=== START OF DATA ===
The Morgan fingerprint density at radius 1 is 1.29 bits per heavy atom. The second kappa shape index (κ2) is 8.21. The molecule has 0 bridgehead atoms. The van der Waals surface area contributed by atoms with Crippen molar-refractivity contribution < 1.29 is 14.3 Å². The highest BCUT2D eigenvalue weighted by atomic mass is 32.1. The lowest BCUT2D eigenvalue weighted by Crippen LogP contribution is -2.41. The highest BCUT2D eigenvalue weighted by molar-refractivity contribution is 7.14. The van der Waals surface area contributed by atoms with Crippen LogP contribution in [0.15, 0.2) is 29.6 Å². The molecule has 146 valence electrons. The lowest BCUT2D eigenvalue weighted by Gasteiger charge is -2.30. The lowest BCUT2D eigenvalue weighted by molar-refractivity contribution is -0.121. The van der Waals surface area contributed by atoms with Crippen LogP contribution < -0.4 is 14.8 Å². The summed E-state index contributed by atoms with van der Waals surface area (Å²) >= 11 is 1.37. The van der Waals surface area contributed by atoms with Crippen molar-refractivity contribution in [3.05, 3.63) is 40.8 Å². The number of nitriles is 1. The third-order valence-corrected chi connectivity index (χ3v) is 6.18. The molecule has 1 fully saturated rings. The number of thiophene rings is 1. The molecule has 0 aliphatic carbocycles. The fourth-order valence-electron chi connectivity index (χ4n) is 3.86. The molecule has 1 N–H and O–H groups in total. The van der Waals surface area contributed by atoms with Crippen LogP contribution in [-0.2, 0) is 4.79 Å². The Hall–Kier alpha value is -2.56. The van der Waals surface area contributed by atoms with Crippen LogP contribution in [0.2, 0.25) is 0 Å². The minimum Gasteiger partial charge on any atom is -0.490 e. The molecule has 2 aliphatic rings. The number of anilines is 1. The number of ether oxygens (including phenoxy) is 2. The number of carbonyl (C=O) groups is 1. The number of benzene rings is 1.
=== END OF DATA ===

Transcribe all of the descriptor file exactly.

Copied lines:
The Morgan fingerprint density at radius 1 is 1.29 bits per heavy atom. The second kappa shape index (κ2) is 8.21. The molecule has 0 bridgehead atoms. The van der Waals surface area contributed by atoms with Crippen molar-refractivity contribution < 1.29 is 14.3 Å². The highest BCUT2D eigenvalue weighted by atomic mass is 32.1. The lowest BCUT2D eigenvalue weighted by Crippen LogP contribution is -2.41. The highest BCUT2D eigenvalue weighted by molar-refractivity contribution is 7.14. The van der Waals surface area contributed by atoms with Crippen LogP contribution in [0.15, 0.2) is 29.6 Å². The molecule has 146 valence electrons. The lowest BCUT2D eigenvalue weighted by Gasteiger charge is -2.30. The lowest BCUT2D eigenvalue weighted by molar-refractivity contribution is -0.121. The van der Waals surface area contributed by atoms with Crippen LogP contribution < -0.4 is 14.8 Å². The summed E-state index contributed by atoms with van der Waals surface area (Å²) >= 11 is 1.37. The van der Waals surface area contributed by atoms with Crippen molar-refractivity contribution in [3.05, 3.63) is 40.8 Å². The number of nitriles is 1. The third-order valence-corrected chi connectivity index (χ3v) is 6.18. The molecule has 1 fully saturated rings. The number of thiophene rings is 1. The molecule has 0 aliphatic carbocycles. The fourth-order valence-electron chi connectivity index (χ4n) is 3.86. The molecule has 1 N–H and O–H groups in total. The van der Waals surface area contributed by atoms with Crippen LogP contribution in [-0.2, 0) is 4.79 Å². The Hall–Kier alpha value is -2.56. The van der Waals surface area contributed by atoms with Crippen LogP contribution in [0.2, 0.25) is 0 Å². The minimum Gasteiger partial charge on any atom is -0.490 e. The molecule has 2 aliphatic rings. The number of anilines is 1. The number of ether oxygens (including phenoxy) is 2. The number of carbonyl (C=O) groups is 1. The number of benzene rings is 1.